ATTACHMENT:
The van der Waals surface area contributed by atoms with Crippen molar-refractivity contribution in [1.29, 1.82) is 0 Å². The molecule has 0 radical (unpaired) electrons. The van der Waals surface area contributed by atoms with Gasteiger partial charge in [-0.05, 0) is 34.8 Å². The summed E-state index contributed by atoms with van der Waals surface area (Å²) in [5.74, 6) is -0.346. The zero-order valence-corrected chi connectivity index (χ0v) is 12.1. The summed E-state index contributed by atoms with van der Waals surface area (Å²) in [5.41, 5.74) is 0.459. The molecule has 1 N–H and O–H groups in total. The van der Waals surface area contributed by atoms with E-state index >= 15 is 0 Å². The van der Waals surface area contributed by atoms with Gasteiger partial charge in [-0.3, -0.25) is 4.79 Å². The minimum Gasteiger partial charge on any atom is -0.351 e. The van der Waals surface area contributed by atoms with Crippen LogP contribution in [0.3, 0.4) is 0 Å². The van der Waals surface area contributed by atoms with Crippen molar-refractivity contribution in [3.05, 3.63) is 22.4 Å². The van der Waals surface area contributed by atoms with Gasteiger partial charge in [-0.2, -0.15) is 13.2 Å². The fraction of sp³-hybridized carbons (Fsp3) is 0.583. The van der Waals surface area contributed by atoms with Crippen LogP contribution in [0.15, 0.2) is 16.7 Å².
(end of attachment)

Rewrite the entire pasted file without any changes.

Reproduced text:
The van der Waals surface area contributed by atoms with Crippen molar-refractivity contribution in [1.29, 1.82) is 0 Å². The molecule has 0 radical (unpaired) electrons. The van der Waals surface area contributed by atoms with Gasteiger partial charge in [-0.05, 0) is 34.8 Å². The summed E-state index contributed by atoms with van der Waals surface area (Å²) in [5.74, 6) is -0.346. The zero-order valence-corrected chi connectivity index (χ0v) is 12.1. The summed E-state index contributed by atoms with van der Waals surface area (Å²) in [5.41, 5.74) is 0.459. The molecule has 1 N–H and O–H groups in total. The van der Waals surface area contributed by atoms with E-state index >= 15 is 0 Å². The van der Waals surface area contributed by atoms with Gasteiger partial charge in [-0.3, -0.25) is 4.79 Å². The minimum Gasteiger partial charge on any atom is -0.351 e. The van der Waals surface area contributed by atoms with Crippen LogP contribution in [0.3, 0.4) is 0 Å². The van der Waals surface area contributed by atoms with Crippen molar-refractivity contribution in [3.05, 3.63) is 22.4 Å². The van der Waals surface area contributed by atoms with Gasteiger partial charge in [-0.2, -0.15) is 13.2 Å². The fraction of sp³-hybridized carbons (Fsp3) is 0.583. The van der Waals surface area contributed by atoms with Crippen LogP contribution in [0.15, 0.2) is 16.7 Å².